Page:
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The Trouble With Hillary

How running for president, alas, makes her even less likable.


Illustration by David Wong.  

Each time John McCain stoops to commit some purely, nakedly political act, like campaigning for George W. Bush’s reelection or giving his okay to the teaching of “intelligent design” in public schools, I cringe. There are so few national politicians wired to speak candidly, from the heart and the hip, that I have a soft spot for almost all of them—Bob Kerrey, sure, but also Bob Dole and Bill Weld, even nuts like Jesse Ventura. So when McCain behaves like a normal politician, it’s a disturbing departure from my Frank Capra script for him.

The same kind of gesture from Hillary Clinton, on the other hand, simply confirms what one thinks already, since the script for her (more Cukor, less Capra) is all about cool calculation and calibration in service to the main chance. She is, after all, the feminist who at age 35, seven years married, started calling herself Hillary Rodham Clinton in order to give her husband a better chance at winning back the governorship in old-fashioned Arkansas. So when she announced the other day that she was signing on as a co-sponsor of a new anti-flag-desecration bill—Look at me! I’m jerking right!—it seemed in character. It was one more fragment of evidence, unattractive but inevitable, that she is not really running for reelection to the Senate from New York.

Duh. But I still found it disheartening. Not because I imagine the Flag Protection Act poses any serious jeopardy to free speech. Rather, as an exemplary gesture by the presumptive 2008 nominee, it was a vivid small example of the routine, ritual dishonesty that infuses our political discourse so thoroughly.

All bills about this faux issue are, of course, a waste of time, the statutory expressions of an apoplectic comic-book politics that fantasizes America-haters fighting patriots in the public square, with Old Glory aflame. Hillary’s law is especially pathetic, like one of those “funny” nineteenth-century statutes, but updated with weenie-ish 21st-century hate-speech pieties. Desecrating a flag, the bill declares, “causes more than pain and distress to the overwhelming majority of the American people and may amount to . . . a direct threat to the . . . emotional well-being of individuals at whom the threat is targeted.” And the statute has been crafted so narrowly, in an attempt to meet constitutional muster, that it will criminalize only the destruction of government-owned flags, or of flags on federal property—so you’ll still be free to desecrate your own flag unless your “primary purpose and intent [is] to incite . . . violence.” In other words, the Flag Protection Act of 2005 will make destroying government property and inciting riots, well, you know, even more illegal than they already are.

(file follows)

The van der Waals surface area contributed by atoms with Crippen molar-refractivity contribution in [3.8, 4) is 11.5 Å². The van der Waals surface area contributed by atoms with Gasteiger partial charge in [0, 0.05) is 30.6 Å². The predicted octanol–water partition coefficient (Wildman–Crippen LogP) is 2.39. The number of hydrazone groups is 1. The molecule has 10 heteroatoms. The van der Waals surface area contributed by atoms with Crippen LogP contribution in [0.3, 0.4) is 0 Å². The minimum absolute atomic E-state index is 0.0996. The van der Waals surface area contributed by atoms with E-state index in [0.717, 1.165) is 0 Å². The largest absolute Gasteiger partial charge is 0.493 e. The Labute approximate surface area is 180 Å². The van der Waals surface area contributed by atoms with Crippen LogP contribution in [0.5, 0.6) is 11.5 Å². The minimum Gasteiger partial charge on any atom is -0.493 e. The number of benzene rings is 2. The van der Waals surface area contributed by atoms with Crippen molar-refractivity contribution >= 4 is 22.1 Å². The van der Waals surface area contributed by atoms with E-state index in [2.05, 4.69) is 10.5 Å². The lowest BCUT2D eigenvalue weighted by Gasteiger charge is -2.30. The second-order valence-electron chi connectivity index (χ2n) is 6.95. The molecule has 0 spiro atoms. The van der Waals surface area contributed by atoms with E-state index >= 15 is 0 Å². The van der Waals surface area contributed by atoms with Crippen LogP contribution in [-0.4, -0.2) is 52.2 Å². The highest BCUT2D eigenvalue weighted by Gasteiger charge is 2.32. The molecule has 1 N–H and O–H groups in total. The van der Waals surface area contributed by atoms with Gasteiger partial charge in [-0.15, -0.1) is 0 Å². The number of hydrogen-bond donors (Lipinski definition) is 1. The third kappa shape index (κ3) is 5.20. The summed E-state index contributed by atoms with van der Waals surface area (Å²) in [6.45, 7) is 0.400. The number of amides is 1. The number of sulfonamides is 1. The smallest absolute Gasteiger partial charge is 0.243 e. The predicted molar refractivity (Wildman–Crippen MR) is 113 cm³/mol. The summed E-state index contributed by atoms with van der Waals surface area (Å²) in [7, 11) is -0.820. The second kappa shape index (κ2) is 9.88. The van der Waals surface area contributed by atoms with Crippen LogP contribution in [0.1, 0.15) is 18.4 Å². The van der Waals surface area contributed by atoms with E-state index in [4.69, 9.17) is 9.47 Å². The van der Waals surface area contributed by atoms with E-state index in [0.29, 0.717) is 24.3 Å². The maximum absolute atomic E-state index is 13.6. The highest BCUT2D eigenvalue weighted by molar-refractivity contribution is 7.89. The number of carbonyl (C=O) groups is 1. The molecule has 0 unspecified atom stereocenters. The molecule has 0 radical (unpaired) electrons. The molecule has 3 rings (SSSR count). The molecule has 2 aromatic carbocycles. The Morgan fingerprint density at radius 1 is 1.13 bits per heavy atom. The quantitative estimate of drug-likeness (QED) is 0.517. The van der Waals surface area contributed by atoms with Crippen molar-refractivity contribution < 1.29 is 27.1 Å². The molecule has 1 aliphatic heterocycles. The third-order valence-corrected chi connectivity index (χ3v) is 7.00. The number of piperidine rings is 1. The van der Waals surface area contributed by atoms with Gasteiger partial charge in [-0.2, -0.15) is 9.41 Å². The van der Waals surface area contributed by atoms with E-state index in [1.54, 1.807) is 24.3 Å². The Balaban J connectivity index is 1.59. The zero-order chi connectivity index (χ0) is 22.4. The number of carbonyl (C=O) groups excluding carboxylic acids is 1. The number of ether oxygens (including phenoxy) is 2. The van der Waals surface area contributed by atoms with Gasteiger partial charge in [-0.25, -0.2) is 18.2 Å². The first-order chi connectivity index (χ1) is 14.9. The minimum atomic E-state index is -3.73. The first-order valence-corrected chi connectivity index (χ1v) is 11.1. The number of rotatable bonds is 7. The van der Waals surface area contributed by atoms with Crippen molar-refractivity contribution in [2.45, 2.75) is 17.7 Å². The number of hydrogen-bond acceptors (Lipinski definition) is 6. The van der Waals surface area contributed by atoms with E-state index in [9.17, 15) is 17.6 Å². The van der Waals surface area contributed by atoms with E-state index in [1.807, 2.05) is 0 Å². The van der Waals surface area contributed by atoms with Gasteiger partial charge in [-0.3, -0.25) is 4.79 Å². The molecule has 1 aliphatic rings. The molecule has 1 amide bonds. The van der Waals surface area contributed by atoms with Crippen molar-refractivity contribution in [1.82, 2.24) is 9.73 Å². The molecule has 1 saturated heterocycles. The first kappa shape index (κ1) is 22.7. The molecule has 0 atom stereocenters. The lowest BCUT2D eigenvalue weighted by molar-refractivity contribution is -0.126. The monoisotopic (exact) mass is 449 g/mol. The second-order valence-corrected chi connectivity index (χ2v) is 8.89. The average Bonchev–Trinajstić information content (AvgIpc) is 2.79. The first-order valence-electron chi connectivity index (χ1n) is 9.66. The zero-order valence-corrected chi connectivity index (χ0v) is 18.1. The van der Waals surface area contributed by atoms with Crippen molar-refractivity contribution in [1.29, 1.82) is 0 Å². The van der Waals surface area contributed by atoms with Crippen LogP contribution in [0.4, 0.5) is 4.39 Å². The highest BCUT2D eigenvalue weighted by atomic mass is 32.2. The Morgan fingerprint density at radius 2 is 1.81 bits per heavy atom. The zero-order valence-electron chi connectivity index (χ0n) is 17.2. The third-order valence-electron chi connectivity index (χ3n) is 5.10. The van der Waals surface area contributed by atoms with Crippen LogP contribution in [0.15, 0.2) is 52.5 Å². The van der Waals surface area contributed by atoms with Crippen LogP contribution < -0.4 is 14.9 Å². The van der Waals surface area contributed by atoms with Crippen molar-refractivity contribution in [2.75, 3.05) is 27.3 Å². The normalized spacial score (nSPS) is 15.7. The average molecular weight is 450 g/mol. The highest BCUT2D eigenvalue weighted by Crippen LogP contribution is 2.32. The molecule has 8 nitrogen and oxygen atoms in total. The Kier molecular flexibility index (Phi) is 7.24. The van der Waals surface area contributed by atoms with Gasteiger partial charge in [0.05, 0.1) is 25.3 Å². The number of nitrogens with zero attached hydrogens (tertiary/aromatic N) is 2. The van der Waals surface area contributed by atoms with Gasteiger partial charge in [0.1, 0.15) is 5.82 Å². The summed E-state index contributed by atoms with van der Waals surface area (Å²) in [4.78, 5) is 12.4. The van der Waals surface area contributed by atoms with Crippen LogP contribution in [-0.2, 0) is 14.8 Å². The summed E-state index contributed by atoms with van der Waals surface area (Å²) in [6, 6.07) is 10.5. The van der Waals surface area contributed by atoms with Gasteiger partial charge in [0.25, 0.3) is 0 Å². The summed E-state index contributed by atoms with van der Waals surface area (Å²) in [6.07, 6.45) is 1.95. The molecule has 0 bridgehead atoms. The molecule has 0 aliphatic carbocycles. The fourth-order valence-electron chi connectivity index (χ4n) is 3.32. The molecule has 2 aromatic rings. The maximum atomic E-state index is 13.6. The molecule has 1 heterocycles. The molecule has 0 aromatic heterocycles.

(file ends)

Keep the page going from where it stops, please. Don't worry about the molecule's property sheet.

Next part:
But Hillary, being a Clinton, has a too-clever-by-half escape hatch ready when the civil libertarians object: She can say she’s still against amending the Constitution to outlaw flag-burning. Someone should ask her exactly how those positions jibe. Hers is a distinction without a difference.

It’s not like with gay marriage, where she can at least have it both ways logically. It is coherent to oppose gays’ marrying (as Hillary does) yet also to oppose (as Hillary does) a constitutional amendment to outlaw it—she could make a states’-rights case that Massachusetts should remain free to codify personal morality in ways she disapproves of. She doesn’t make that argument, though, since she doesn’t really disapprove of gay marriage but only feels obliged to oppose it because most Americans do—because, as her husband wrote of his own moral sail-trimming when he was young, she wants to maintain her political viability within the system.

Lacking her husband’s uncanny knack for finessing left and right, however—the famous triangulation strategy—she plays the game awkwardly, like a very earnest Vulcan who has closely studied Earth politics. When Governor Clinton returned to Arkansas just before the 1992 New Hampshire primary to preside over the execution of a black brain-damaged cop killer, it was an act of evil political genius; a few months later, when he gave a speech to Jesse Jackson’s Rainbow Coalition criticizing the rapper Sister Souljah’s apologia for murderous black L.A. rioters, it was not even evil. In any case, his I’m-no-bleeding-heart signals worked to fix him in voters’ minds as moderate, comfortably quasi-conservative—that is, happy to let the state kill but unwilling to excuse black thugs who do.

All Americans are powerfully attuned to issues of race, consciously or not. But Hillary’s silly flag-protection move looks lose-lose to me. Members of her base feel dismayed, yet anyone for whom flag desecration is a real issue isn’t going to vote for Hillary Clinton anyhow. And to people in the great, vast middle, gambits like these make her look (even more) craven, not instinctively moderate and mainstream. Yet she actually is moderate and mainstream. Ironically, maybe even a little tragically, her strenuous attempts to demonstrate it may diminish her chances of becoming president.

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